Rebecca Allen is an artist inspired by the aesthetics of motion, the study of human perception and behaviour, and the potential of advanced technologies. Her early interest in utilising the computer as an artistic tool led to her pioneering art involving human motion simulation, artificial life algorithms and other generative techniques for art creation. Throughout her career, now spanning nearly four decades, Allen has moved fluidly between artist studio and research lab, using technological research to inform her art. Her artwork has taken the form of virtual and augmented reality art installations, experimental video and large-scale performances, bringing together the worlds of fine art, performing arts, pop culture and technology research. Allen has collaborated with artists such as Kraftwerk, Mark Mothersbaugh (Devo), John Paul Jones (Led Zeppelin), Peter Gabriel, Carter Burwell, Twyla Tharp, Joffrey Ballet, La Fura dels Baus and Nam June Paik.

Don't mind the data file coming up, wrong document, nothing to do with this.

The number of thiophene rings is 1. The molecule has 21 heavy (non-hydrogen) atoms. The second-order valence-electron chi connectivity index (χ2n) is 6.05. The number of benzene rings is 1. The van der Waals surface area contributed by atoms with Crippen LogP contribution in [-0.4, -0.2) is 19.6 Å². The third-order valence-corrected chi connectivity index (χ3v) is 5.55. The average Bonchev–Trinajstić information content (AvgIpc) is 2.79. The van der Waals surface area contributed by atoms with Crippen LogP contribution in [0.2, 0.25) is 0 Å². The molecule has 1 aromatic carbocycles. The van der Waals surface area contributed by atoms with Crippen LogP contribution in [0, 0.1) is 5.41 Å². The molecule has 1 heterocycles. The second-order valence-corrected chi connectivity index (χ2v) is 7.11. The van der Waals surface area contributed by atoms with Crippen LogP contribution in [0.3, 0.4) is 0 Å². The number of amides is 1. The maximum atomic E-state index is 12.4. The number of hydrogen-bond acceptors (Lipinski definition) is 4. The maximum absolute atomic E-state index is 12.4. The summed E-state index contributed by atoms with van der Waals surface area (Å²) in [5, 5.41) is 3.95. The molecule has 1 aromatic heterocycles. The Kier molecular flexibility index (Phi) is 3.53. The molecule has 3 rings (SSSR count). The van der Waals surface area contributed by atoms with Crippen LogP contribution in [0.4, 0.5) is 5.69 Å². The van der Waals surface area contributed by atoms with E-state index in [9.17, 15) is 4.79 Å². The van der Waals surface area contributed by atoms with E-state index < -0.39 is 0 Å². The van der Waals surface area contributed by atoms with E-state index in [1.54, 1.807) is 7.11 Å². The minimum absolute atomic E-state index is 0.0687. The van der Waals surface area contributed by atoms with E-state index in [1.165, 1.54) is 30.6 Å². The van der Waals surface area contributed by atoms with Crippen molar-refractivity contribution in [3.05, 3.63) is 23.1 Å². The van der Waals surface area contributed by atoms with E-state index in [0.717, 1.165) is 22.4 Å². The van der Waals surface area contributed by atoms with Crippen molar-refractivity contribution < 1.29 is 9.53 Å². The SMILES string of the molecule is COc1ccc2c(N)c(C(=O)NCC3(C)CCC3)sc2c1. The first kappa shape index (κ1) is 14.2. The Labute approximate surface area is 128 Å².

The Bush Soul (1997-1999) is a series of artworks exploring the relationship between artificial life-forms and human presence in virtual worlds. This project represents the evolution of her work from experimentation in simulating human motion in animation and graphic representations of the human body in the 1980s, resulting in groundbreaking works such as the music video Musique Non-Stop (1986) for Kraftwerk and The Catherine Wheel (1982) with choreographer Twyla Tharp, to the new possibilities of generative art-making in an area of A.I. called artificial life to simulate natural motion of all kinds of human and non-human forms, personalities and group behaviours. Having already collaborated with Craig Reynolds (the inventor of Boids, an artificial life system that simulates the flocking behaviour of birds) on the work BEHAVE (1987) with music by Peter Gabriel, which examines the role of behaviour in communication, The Bush Soul was an opportunity to build something more complex, experimental and interactive.